Cuboid syndrome refers to the dislocation or subluxation of the cuboid bone. The cuboid bone is a cube-shaped bone located on the outer side of the foot. The cuboid is one of the seven tarsal bones which form the hind part of the foot. It is located in front of the heel bone (calcaneus), to which it is joined through the calcaneo-cuboid joint.
Cuboid syndrome is a common problem faced by athletes and ballet dancers. It is considered to be a result of inversion ankle sprains (excessive inward twisting of the ankle), which accounts for about 40% of all the injuries affecting athletes.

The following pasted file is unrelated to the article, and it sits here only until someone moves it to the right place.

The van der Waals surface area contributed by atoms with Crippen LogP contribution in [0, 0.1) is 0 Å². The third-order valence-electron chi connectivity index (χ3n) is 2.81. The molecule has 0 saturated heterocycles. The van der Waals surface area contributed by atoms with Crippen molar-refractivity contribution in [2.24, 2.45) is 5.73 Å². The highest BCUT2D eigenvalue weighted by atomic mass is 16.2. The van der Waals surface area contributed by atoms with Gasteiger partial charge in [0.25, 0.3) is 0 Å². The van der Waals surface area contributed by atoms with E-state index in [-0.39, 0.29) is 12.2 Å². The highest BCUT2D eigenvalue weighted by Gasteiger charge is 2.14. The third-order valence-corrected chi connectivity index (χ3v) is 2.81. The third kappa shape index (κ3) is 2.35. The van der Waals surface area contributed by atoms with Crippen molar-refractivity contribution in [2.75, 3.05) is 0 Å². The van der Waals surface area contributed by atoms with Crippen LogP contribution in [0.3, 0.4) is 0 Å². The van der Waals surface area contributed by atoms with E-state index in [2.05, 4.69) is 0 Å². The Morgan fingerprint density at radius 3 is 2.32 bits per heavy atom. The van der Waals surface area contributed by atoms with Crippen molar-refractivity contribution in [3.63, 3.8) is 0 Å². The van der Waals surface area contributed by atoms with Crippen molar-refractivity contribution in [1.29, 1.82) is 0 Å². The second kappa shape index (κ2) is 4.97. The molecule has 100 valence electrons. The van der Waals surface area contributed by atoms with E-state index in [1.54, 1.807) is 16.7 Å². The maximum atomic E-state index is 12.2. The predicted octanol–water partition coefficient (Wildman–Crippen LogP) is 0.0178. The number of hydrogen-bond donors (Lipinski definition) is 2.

A brief overview of foot anatomy helps to understand the probable mechanism of cuboid bone dislocation. The peroneus longus is a muscle of the lower leg that runs on the outer (lateral) surface from knee to ankle. At the ankle the tendon of the peroneus longus muscle shifts from vertical to horizontal direction, passing on the side and then below the cuboid bone (at the point of the peroneal groove) and travels obliquely towards the inner (medial) side of the foot to attach to the bone. The cuboid bone acts as a pulley for this tendon. As the muscle contracts the tendon is pulled outward and upward, as a result the tendon rolls the cuboid inwards and downwards. In normal movements, the cuboid is held in place by ligaments.